Isaiah Mays as Boy in Unexplored Interior at the Mosaic Theater Co. in Washington, D.C., Oct. 29-Nov. 29, 2015
Stan Barouh

Washington, D.C.: Unexplored Interior is a difficult play to watch. It takes the audience back to 1994, when 800,000 people were killed in 100 days, and the world stood by and did nothing.

“It’s really bearing witness,” says playwright Jay O. Sanders. “It’s saying we can’t forget this happened, but most of all, it’s the positive side to say these people are not the other, these people are us.”

This visceral, disturbing production is mounted by the Mosaic Theater Co., at Washington D.C.’s Atlas Performing Arts Center. It follows the story of Raymond, the Tutsi grandson of a master storyteller who ends up studying film at New York University. He returns to his homeland to chronicle the violence and find out what happened to his family. It is such an emotional look into the hearts and minds of the Rwandan people, as the Hutus wage a brutal, genocidal war against the Tutsi, that it is difficult for the actors themselves to perform.

“When I play characters like this, I make sure the other aspects of my day are nurturing and cleansing,” says Michael Anthony Williams.

He plays Thomas Sibomana, a jailed Hutu government minister and a character based on the real-life former director of Radio Television Libres des Mille Collines. Ferdinand Nahimana, currently in jail in Mali, used the station to broadcast hate messages and incite murder of the Tutsi. Williams’ character is also having an affair with a Tutsi woman, the love of his life, who eventually has to confront the fact that her lover is trying to eradicate her race.


Williams calls his character a psychopath.

“To think that someone could sit back and craft a strategy to enable to kill each other … is downright frightening,” Williams says, shaking his head. “And the way this was all carried out, it was meticulously planned … it wasn’t happenstance. So to think that people wake up in the morning and that’s their goal is extremely frightening.”


“Try not to judge her for making these decisions you feel wouldn’t be normal. They’re in an abnormal situation,” says Shannon Dorsey, who plays Cat-reen Bunyanyezi, the Tutsi woman who loves Williams’ character.

Dorsey says she had questions about the choices her character makes, but she felt that Cat-reen deserved a voice, because it could easily have been a play about Rwanda without any women.


“It was important to be able to see a woman go through these horrors but still have strength and try and see if there’s any dignity in there,” Dorsey explains, “and try to bring attention to how people have to survive, how they have to come together and do different things when it’s wartime. … It was really important for people to … remember that women did exist and they suffered greatly.”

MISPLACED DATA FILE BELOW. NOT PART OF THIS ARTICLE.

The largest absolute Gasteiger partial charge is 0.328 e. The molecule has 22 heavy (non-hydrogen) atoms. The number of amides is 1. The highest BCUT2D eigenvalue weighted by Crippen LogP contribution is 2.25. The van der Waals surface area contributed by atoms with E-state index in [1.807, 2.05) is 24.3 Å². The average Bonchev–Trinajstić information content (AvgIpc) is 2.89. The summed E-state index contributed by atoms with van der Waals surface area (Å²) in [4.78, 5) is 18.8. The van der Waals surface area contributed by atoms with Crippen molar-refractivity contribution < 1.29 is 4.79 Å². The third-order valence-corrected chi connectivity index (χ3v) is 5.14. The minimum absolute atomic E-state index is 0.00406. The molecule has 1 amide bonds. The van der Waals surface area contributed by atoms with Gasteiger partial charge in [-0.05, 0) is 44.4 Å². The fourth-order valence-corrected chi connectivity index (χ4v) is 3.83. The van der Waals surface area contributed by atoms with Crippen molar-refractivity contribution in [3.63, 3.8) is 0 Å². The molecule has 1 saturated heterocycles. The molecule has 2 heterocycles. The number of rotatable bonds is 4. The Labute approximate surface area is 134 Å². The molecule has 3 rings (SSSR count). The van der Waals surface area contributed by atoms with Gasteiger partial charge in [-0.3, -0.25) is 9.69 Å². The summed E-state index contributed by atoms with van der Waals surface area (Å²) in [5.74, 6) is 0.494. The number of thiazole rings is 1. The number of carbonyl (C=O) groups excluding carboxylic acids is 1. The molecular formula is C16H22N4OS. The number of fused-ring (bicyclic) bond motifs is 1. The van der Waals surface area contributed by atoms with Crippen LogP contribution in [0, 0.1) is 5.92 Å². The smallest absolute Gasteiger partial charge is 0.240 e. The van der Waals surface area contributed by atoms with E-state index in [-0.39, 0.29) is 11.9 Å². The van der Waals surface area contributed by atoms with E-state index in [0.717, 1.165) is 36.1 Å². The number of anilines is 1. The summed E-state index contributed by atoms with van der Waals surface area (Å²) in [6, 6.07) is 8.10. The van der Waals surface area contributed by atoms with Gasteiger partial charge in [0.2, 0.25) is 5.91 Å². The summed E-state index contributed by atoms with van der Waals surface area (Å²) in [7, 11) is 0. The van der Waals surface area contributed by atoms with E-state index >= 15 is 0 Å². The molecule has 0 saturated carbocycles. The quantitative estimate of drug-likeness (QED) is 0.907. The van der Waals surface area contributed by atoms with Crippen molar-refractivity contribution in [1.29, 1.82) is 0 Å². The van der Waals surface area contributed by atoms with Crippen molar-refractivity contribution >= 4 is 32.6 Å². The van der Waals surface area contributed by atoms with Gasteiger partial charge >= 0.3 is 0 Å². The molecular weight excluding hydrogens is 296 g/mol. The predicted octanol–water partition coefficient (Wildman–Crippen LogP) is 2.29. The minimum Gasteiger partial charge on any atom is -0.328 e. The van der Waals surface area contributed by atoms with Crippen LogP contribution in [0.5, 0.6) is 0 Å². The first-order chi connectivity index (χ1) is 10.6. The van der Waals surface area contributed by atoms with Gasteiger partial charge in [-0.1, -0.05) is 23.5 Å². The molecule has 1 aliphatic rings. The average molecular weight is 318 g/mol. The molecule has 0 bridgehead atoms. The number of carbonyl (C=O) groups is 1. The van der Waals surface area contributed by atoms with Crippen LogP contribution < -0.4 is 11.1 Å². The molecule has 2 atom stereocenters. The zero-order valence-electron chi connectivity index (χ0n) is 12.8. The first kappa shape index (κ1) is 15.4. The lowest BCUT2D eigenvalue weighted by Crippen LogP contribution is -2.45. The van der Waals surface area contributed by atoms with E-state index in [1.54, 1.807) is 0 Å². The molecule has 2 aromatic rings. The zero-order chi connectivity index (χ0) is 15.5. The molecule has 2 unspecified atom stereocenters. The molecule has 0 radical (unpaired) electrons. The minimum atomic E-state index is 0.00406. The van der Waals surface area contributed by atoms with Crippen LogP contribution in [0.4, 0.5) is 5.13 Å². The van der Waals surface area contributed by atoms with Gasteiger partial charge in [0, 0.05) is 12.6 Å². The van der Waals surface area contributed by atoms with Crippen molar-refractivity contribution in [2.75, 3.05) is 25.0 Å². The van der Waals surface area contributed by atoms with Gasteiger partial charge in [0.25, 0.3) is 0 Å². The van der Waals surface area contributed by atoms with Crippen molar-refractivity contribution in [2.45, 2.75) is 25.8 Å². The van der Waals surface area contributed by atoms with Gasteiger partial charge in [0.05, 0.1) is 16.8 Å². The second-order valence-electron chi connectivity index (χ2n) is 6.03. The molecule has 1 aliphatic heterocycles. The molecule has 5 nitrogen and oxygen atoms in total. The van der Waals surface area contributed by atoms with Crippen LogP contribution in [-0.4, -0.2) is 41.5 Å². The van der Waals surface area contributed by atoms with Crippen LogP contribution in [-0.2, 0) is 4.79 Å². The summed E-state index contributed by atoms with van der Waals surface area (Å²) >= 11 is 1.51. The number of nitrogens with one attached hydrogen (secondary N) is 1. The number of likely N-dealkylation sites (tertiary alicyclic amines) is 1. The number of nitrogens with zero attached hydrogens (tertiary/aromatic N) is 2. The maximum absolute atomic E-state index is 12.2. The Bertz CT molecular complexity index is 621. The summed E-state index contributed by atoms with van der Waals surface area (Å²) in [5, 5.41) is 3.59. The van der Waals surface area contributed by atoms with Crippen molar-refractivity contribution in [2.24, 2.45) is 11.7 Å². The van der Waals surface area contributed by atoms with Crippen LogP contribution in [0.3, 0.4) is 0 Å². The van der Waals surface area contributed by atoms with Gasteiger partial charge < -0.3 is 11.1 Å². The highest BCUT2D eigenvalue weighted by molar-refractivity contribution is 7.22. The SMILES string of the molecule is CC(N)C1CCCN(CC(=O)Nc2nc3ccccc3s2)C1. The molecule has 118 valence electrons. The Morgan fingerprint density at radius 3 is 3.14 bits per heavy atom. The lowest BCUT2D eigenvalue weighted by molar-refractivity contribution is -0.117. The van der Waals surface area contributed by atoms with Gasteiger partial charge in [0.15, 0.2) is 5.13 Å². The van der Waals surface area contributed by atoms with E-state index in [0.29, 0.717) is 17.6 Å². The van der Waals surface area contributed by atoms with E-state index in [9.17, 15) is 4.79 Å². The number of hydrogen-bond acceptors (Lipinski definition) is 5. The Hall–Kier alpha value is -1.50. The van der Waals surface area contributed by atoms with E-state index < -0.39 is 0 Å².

Playwright Sanders has spent 40 years as a stage and screen actor. He says when he first envisioned this production back in 1994, as a new father, he thought of it as a one-man show based on the Canadian head of the United Nations peacekeepers in Rwanda, Gen. Romeo Dellaire.

Dellaire told PBS he is still haunted by the life-and-death choices he was forced to make trying to save hundreds of thousands with ill-equipped troops.


“I do not believe that the developed world actually considers Africans, particularly south-Saharan Africans, as being total humans,” Dellaire said. “I still feel they consider them as children.”


Sanders is equally outraged by the world’s lack of response to the genocide and says he ultimately decided, “This was not a story that should be told by one white Westerner outside, it should be told by the people who lived there.”

Both Williams and Dorsey link the story to the labels that often cling not only to African nations but also to African-American communities in the United States.


Dorsey is a native of Washington, D.C., and finds that she, and her hometown, are often stereotyped.

“When someone finds out I’m from here, I’m automatically ghetto … and that’s not the case,” Dorsey says. “Africa … gets the stamp of being a place of disease, war and famine, and it’s not necessarily the case. … I’m hoping the humanity of this piece can resonate with people.”


Williams thinks about the violence that is rampant in so many U.S. cities across the nation. “We’re watching genocide in urban neighborhoods as we speak right now,” he points out. “We can get [people] to come to the show, and maybe that will turn on a lightbulb. … I’m hoping that will create an atmosphere where just maybe this will never happen again.”

Editor’s note: Unexplored Interior runs at the Atlas Performing Arts Center through Nov. 29.